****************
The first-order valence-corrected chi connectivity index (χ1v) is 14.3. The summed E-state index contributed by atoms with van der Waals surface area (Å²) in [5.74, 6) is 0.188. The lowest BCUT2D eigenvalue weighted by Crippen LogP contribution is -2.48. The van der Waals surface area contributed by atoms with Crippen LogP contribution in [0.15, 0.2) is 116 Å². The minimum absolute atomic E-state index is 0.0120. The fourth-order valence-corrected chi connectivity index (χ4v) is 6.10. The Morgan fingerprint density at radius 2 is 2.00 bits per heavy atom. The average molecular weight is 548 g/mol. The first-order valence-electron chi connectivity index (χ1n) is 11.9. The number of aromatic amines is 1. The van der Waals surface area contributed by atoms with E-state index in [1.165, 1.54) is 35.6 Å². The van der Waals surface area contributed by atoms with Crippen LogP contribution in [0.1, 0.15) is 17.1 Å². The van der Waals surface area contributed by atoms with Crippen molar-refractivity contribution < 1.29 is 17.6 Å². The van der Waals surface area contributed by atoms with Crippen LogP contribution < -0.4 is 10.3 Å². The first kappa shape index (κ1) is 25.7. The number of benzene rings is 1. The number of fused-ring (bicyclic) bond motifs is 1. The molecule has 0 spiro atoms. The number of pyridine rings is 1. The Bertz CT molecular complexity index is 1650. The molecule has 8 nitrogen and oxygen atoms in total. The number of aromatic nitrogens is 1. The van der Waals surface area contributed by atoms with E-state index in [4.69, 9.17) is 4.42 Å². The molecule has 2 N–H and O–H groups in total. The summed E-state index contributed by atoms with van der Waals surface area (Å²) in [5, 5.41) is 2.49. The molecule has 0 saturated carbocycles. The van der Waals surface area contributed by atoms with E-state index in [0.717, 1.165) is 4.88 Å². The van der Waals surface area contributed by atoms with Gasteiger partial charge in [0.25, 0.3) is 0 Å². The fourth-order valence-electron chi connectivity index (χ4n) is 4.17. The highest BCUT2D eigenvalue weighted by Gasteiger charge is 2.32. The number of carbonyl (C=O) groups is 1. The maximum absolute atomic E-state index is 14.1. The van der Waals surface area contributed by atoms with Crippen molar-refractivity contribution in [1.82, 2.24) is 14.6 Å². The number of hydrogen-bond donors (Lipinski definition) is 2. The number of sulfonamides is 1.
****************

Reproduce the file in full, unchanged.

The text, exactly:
The first-order valence-corrected chi connectivity index (χ1v) is 14.3. The summed E-state index contributed by atoms with van der Waals surface area (Å²) in [5.74, 6) is 0.188. The lowest BCUT2D eigenvalue weighted by Crippen LogP contribution is -2.48. The van der Waals surface area contributed by atoms with Crippen LogP contribution in [0.15, 0.2) is 116 Å². The minimum absolute atomic E-state index is 0.0120. The fourth-order valence-corrected chi connectivity index (χ4v) is 6.10. The Morgan fingerprint density at radius 2 is 2.00 bits per heavy atom. The average molecular weight is 548 g/mol. The first-order valence-electron chi connectivity index (χ1n) is 11.9. The number of aromatic amines is 1. The van der Waals surface area contributed by atoms with E-state index in [1.165, 1.54) is 35.6 Å². The van der Waals surface area contributed by atoms with Crippen LogP contribution in [0.1, 0.15) is 17.1 Å². The van der Waals surface area contributed by atoms with Crippen molar-refractivity contribution < 1.29 is 17.6 Å². The van der Waals surface area contributed by atoms with Crippen LogP contribution < -0.4 is 10.3 Å². The first kappa shape index (κ1) is 25.7. The number of benzene rings is 1. The number of fused-ring (bicyclic) bond motifs is 1. The molecule has 0 spiro atoms. The number of pyridine rings is 1. The Bertz CT molecular complexity index is 1650. The molecule has 8 nitrogen and oxygen atoms in total. The number of aromatic nitrogens is 1. The van der Waals surface area contributed by atoms with E-state index in [4.69, 9.17) is 4.42 Å². The molecule has 2 N–H and O–H groups in total. The summed E-state index contributed by atoms with van der Waals surface area (Å²) in [5, 5.41) is 2.49. The molecule has 0 saturated carbocycles. The van der Waals surface area contributed by atoms with E-state index in [0.717, 1.165) is 4.88 Å². The van der Waals surface area contributed by atoms with Gasteiger partial charge in [0.25, 0.3) is 0 Å². The fourth-order valence-electron chi connectivity index (χ4n) is 4.17. The highest BCUT2D eigenvalue weighted by Gasteiger charge is 2.32. The number of carbonyl (C=O) groups is 1. The maximum absolute atomic E-state index is 14.1. The van der Waals surface area contributed by atoms with Crippen molar-refractivity contribution in [1.82, 2.24) is 14.6 Å². The number of hydrogen-bond donors (Lipinski definition) is 2. The number of sulfonamides is 1.